Shakurov, Askhat

Gender: .
State of concern: .

Who, Why and How exiled:

Left his military unit in Uzbekistan in March 2002 and went to Russia for employment-related reasons. Two years later his two children and wife moved over from Uzbekistan and obtained Russian citizenship (ECHR,  2012).

Category of exile: . (Definitions here.)

Which stages experienced: Stage 1   Stage 2   not Stage 3. (Definitions here.)
Date of most serious incident: 2010.
Violence experienced: .

Stage 1 details (accusations/ charges/ Interpol notice/ extradition requests):

Criminal proceedings brought against him by Uzbek authorities in June 2002 for desertion from the army. An arrest warrant was issued in July 2002. The charges were reclassified in November 2002 to aggravated desertion. Separately had criminal proceedings brought against him in Russia in October 2009 on suspicion of threatening his wife with death (ECHR, 2012).

Stage 2 details (arrest/ detention/ extradition):

Arrested in Russia in October 2009, due to allegedly making threats against his wife. He complied with the authorities and admitted the charges.

During this detention, Russia received information about criminal proceedings initiated against Shakurov in Uzbekistan. Shakurov denied the charges of desertion and claimed that he left the Uzbek Armed Forces as he had faced discrimination and had been refused resignation requests. Uzbekistan requested his extradition in November 2009. Appeals against his extradition were denied and the Supreme Court of Russia upheld the extradition order in September 2010. In June 2012, the ECHR ruled that general concerns about ill-treatment in Uzbekistan were not specific enough to bar his extradition, and did not accept Shakurov's claims that the extradition was politically motivated (ECHR,  2012).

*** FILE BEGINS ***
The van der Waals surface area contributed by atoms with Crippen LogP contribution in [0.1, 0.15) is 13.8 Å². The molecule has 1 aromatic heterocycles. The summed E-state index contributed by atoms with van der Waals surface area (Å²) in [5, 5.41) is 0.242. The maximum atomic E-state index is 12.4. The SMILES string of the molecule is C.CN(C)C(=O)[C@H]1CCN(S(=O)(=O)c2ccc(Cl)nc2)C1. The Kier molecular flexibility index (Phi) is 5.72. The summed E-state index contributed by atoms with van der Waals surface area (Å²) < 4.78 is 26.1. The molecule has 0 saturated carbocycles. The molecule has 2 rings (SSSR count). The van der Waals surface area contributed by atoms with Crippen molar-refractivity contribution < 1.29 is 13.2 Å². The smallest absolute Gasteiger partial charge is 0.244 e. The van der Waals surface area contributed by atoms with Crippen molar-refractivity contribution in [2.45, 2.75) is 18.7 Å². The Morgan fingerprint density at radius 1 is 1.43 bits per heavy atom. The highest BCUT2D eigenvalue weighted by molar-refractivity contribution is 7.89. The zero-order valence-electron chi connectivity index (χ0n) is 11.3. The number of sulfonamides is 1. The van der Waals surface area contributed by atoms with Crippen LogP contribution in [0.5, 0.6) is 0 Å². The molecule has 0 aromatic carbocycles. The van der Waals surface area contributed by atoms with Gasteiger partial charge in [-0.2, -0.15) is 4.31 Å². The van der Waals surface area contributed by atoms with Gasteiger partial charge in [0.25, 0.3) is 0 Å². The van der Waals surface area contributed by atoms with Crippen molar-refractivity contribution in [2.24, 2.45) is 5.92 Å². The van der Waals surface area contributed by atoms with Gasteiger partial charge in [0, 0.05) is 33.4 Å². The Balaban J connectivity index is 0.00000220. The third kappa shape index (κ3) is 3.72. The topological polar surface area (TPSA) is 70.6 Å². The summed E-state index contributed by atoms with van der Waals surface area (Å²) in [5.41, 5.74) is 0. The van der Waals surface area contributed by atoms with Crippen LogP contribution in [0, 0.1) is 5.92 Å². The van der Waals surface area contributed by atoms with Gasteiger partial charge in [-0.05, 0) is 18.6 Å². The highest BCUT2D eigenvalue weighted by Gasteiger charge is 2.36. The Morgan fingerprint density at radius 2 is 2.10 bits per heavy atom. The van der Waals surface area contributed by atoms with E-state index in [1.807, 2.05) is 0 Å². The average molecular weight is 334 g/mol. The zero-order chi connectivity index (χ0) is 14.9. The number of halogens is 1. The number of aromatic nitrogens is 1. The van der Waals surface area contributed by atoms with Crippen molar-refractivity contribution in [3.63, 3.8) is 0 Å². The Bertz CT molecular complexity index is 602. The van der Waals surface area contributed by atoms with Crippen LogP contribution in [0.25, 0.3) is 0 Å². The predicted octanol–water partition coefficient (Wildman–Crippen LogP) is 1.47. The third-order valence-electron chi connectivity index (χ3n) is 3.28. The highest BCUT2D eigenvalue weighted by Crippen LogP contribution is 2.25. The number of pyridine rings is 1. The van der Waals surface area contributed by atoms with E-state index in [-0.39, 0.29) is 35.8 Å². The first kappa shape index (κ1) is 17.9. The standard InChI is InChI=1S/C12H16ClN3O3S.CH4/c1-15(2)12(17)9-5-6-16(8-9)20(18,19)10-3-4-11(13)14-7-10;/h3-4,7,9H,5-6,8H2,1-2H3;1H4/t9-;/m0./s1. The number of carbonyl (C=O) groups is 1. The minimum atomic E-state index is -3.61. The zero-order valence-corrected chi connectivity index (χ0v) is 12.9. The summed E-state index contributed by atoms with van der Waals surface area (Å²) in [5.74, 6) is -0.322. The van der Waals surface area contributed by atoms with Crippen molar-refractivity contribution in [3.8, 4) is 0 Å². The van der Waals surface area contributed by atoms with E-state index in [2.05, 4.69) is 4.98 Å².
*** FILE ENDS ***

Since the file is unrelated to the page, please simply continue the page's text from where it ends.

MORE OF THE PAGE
International arrest warrant: .

Countries of transit, asylum and/or residence: .

Legal status (refugee/ asylum seeker/ resident):

Did not apply for Russian citizenship as he lost his Uzbek passport in 2002. Made no attempts to register his residence in Russia between 2002 and 2010. Used his USSR military officer card as an identity document.

Requested refugee status in February 2010 after learning that he had been accused of desertion, which he denied committing. Refugee status was denied. Applied for temporary asylum in June 2010 and January 2011. The second request was approved for one year (European Court of Human Rights, 2012).

Current status:

The European Court of Human Rights applied Rule 39  and decided that it is desirable in the interests of the proper conduct of the proceedings not to extradite him until further orders (ECHR, 2012).

Legal sources:

European Court of Human Rights, 2012. "Case of Shakurov v. Russia. Judgment", June 5, 2012. [Online]. Available at: